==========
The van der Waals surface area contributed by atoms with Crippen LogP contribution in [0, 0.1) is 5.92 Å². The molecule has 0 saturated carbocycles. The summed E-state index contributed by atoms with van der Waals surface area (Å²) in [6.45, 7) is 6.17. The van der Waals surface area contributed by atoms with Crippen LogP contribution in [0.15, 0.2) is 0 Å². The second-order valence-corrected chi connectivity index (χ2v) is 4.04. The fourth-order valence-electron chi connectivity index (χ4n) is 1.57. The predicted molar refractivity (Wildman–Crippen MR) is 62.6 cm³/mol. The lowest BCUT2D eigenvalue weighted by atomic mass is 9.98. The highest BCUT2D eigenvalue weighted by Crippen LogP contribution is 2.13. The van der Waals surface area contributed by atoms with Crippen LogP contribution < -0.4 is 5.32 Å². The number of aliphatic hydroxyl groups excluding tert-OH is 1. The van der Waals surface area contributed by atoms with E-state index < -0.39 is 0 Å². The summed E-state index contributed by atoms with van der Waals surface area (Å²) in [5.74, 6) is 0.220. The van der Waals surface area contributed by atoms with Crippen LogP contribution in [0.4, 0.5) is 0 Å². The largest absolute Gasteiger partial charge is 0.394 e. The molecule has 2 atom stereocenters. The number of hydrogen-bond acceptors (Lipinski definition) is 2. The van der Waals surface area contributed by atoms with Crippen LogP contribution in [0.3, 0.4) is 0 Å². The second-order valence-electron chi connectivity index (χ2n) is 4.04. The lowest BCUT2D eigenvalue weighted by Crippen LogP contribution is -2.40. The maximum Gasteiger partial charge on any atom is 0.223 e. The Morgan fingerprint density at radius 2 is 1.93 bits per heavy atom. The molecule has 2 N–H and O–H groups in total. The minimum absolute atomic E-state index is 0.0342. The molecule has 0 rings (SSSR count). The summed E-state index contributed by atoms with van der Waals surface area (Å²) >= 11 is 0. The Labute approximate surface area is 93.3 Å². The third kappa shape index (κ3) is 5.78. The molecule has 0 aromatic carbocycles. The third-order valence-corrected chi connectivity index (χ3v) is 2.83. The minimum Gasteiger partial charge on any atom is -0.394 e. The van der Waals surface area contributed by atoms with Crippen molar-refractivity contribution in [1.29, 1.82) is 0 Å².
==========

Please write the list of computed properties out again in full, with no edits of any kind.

The van der Waals surface area contributed by atoms with Crippen LogP contribution in [0, 0.1) is 5.92 Å². The molecule has 0 saturated carbocycles. The summed E-state index contributed by atoms with van der Waals surface area (Å²) in [6.45, 7) is 6.17. The van der Waals surface area contributed by atoms with Crippen LogP contribution in [0.15, 0.2) is 0 Å². The second-order valence-corrected chi connectivity index (χ2v) is 4.04. The fourth-order valence-electron chi connectivity index (χ4n) is 1.57. The predicted molar refractivity (Wildman–Crippen MR) is 62.6 cm³/mol. The lowest BCUT2D eigenvalue weighted by atomic mass is 9.98. The highest BCUT2D eigenvalue weighted by Crippen LogP contribution is 2.13. The van der Waals surface area contributed by atoms with Crippen LogP contribution < -0.4 is 5.32 Å². The number of aliphatic hydroxyl groups excluding tert-OH is 1. The van der Waals surface area contributed by atoms with E-state index < -0.39 is 0 Å². The summed E-state index contributed by atoms with van der Waals surface area (Å²) in [5.74, 6) is 0.220. The van der Waals surface area contributed by atoms with Crippen LogP contribution in [0.4, 0.5) is 0 Å². The largest absolute Gasteiger partial charge is 0.394 e. The molecule has 2 atom stereocenters. The number of hydrogen-bond acceptors (Lipinski definition) is 2. The van der Waals surface area contributed by atoms with Crippen LogP contribution in [0.3, 0.4) is 0 Å². The second-order valence-electron chi connectivity index (χ2n) is 4.04. The lowest BCUT2D eigenvalue weighted by Crippen LogP contribution is -2.40. The maximum Gasteiger partial charge on any atom is 0.223 e. The Morgan fingerprint density at radius 2 is 1.93 bits per heavy atom. The molecule has 2 N–H and O–H groups in total. The minimum absolute atomic E-state index is 0.0342. The molecule has 0 rings (SSSR count). The summed E-state index contributed by atoms with van der Waals surface area (Å²) >= 11 is 0. The Labute approximate surface area is 93.3 Å². The third kappa shape index (κ3) is 5.78. The molecule has 0 aromatic carbocycles. The third-order valence-corrected chi connectivity index (χ3v) is 2.83. The minimum Gasteiger partial charge on any atom is -0.394 e. The van der Waals surface area contributed by atoms with Crippen molar-refractivity contribution in [1.29, 1.82) is 0 Å².